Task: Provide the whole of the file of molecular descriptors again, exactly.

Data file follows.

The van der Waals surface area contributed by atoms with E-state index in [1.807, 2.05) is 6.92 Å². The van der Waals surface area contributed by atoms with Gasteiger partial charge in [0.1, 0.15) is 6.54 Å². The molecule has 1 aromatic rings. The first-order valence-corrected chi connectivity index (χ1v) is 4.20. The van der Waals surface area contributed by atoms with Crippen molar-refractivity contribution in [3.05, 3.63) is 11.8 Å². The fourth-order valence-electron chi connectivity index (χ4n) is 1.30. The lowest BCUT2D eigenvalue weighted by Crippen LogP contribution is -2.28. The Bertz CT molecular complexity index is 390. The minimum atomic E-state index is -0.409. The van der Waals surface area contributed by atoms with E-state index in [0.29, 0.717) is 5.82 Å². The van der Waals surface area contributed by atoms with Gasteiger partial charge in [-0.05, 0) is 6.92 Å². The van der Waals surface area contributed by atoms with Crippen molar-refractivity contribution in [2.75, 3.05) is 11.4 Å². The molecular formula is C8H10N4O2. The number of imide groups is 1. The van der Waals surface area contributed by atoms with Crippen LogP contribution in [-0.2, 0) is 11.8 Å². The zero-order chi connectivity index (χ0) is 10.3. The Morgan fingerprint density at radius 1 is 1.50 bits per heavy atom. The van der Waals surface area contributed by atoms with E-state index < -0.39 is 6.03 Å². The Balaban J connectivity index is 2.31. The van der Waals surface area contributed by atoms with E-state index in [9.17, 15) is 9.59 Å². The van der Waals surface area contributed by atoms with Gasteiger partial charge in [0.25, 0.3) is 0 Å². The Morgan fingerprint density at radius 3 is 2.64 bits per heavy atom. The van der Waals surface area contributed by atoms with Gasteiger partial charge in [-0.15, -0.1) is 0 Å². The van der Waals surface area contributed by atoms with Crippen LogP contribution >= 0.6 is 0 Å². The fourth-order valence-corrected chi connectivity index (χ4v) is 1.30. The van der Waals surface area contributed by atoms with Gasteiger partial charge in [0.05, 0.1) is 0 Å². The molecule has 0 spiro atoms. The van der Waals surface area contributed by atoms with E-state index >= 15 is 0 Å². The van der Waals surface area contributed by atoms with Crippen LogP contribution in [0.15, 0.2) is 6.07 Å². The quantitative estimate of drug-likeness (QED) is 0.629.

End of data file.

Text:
The van der Waals surface area contributed by atoms with E-state index in [1.807, 2.05) is 6.92 Å². The van der Waals surface area contributed by atoms with Gasteiger partial charge in [0.1, 0.15) is 6.54 Å². The molecule has 1 aromatic rings. The first-order valence-corrected chi connectivity index (χ1v) is 4.20. The van der Waals surface area contributed by atoms with Crippen molar-refractivity contribution in [3.05, 3.63) is 11.8 Å². The fourth-order valence-electron chi connectivity index (χ4n) is 1.30. The lowest BCUT2D eigenvalue weighted by Crippen LogP contribution is -2.28. The Bertz CT molecular complexity index is 390. The minimum atomic E-state index is -0.409. The van der Waals surface area contributed by atoms with E-state index in [0.29, 0.717) is 5.82 Å². The van der Waals surface area contributed by atoms with Gasteiger partial charge in [-0.05, 0) is 6.92 Å². The van der Waals surface area contributed by atoms with Crippen molar-refractivity contribution in [2.75, 3.05) is 11.4 Å². The molecular formula is C8H10N4O2. The number of imide groups is 1. The van der Waals surface area contributed by atoms with Crippen LogP contribution in [-0.2, 0) is 11.8 Å². The zero-order chi connectivity index (χ0) is 10.3. The Morgan fingerprint density at radius 1 is 1.50 bits per heavy atom. The van der Waals surface area contributed by atoms with E-state index < -0.39 is 6.03 Å². The Balaban J connectivity index is 2.31. The van der Waals surface area contributed by atoms with E-state index in [9.17, 15) is 9.59 Å². The van der Waals surface area contributed by atoms with Gasteiger partial charge in [0.25, 0.3) is 0 Å². The Morgan fingerprint density at radius 3 is 2.64 bits per heavy atom. The van der Waals surface area contributed by atoms with Gasteiger partial charge in [-0.15, -0.1) is 0 Å². The van der Waals surface area contributed by atoms with Crippen LogP contribution >= 0.6 is 0 Å². The fourth-order valence-corrected chi connectivity index (χ4v) is 1.30. The van der Waals surface area contributed by atoms with Gasteiger partial charge in [0.05, 0.1) is 0 Å². The molecule has 0 spiro atoms. The van der Waals surface area contributed by atoms with E-state index >= 15 is 0 Å². The van der Waals surface area contributed by atoms with Crippen LogP contribution in [0.15, 0.2) is 6.07 Å². The quantitative estimate of drug-likeness (QED) is 0.629.